Schwenksville borough flooding

Main Street in Schwenksville is submerged Tuesday morning following buckets of rain from Tropical Storm Isaias. 

EAGLEVILLE — Tropical Storm Isaias battered Montgomery County on Tuesday, leaving a trail of destruction that included floods and power outages and leading county officials to issue an emergency declaration.

“The importance of the declaration of a disaster emergency from the county will allow us to collect data on any damage … and should the federal government or the governor declare a state of emergency in our region from this storm then that gives us the legal mechanism to request reimbursement both for the response that the county had, which was quite extensive, as well as for individual property owners who’ve had property damaged,” county Commissioners’ Chairwoman Dr. Valerie Arkoosh explained during a Wednesday news briefing.

The county’s 911 Emergency Dispatch Center in Eagleville received a total of 5,097 calls on Tuesday, according to Arkoosh. On a typical day, the center receives between 2,200 and 2,300 calls, officials said.

“First to arrive was the torrential rain which resulted in both severe flash flooding on our roadways and significant river flooding and in our creeks and streams. Our emergency responders performed 134 water rescues across the county, pulling stranded commuters from their vehicles and ferrying residents from their homes,” said Arkoosh, who was joined at the briefing by fellow Commissioner Kenneth E. Lawrence Jr.

Arkoosh said the Perkiomen Creek rose to levels not seen in more than 106 years while a rainfall total of more than 8.5 inches was measured in Lower Merion Township.

Rainfall amounts associated with Isaias in the county, according to the National Weather Service, included 8.59 inches in Wynnewood; 8.0 inches in Skippack and Collegeville; 7.56 inches in Worcester; 7.46 inches in Gilbertsville; 6.14 inches in Ambler; 6.12 inches in New Hanover; 6.08 inches in Norristown; 6.07 inches in Royersford; 5.57 inches in Upper Providence; 5.46 inches in Graterford; 5.03 inches in Pottstown; 5.02 inches in Worcester; and 4.36 inches in Fort Washington.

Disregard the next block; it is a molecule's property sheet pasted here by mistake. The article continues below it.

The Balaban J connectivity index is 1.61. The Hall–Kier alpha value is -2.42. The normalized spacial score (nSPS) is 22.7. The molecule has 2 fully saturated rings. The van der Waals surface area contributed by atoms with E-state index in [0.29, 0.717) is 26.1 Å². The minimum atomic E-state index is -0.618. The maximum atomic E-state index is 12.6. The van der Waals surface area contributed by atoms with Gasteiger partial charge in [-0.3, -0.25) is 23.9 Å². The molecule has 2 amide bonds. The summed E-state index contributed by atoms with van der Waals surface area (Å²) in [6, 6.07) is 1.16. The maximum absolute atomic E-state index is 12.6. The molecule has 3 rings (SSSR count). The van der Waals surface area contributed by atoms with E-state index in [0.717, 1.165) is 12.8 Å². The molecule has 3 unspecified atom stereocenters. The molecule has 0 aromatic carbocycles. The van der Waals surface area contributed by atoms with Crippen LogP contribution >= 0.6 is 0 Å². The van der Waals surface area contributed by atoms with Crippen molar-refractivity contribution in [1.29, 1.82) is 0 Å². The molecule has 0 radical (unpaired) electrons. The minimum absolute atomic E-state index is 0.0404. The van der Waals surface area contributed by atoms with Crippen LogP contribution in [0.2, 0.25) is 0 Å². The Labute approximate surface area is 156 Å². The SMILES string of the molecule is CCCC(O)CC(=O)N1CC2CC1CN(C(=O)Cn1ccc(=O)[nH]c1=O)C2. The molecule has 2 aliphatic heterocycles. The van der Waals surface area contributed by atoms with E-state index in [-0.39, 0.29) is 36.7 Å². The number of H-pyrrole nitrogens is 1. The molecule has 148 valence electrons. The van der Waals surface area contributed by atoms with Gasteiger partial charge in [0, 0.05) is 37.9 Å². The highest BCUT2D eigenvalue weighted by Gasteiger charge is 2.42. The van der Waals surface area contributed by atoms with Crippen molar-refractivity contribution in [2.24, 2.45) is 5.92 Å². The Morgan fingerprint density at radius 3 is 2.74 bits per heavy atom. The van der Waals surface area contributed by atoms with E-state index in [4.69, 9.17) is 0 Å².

“Around mid-day strong winds joined the rain, toppling hundreds of trees and pulling down numerous utility lines,” Arkoosh said.

The treacherous conditions knocked out power to about 65,000 residents in Montgomery County. As of 2:30 p.m. Wednesday, about 10,500 customers countywide still remained without power, officials said.

Arkoosh said a maximum wind gust of 50 mph was recorded at 1:35 p.m. Tuesday in Upper Dublin Township.

“In addition, the National Weather Service has placed two separate areas under investigation for possible tornado activity,” Arkoosh said. “Apparently, there are two fairly long lines of potential activity that crossed multiple townships.”

The National Weather Service in Mount Holly, N.J., on Wednesday confirmed a tornado touched down in Worcester Township on Tuesday. A final assessment including an EF-Scale rating on the tornado is expected to be completed but will likely take several days to complete, officials said.

Tragically, the storm also claimed the life of a 5-year-old Towamencin girl, Eliza Talal, who went missing on Tuesday and whose body was discovered Wednesday morning at Fischer's Park.

At 12:11 p.m. Tuesday, a 911 caller reported observing a person they believed was swept into the Schuylkill River near the Spring Mill train station in Whitemarsh. First responders from Montgomery and Philadelphia counties conducted ground and water searches but did not locate anybody.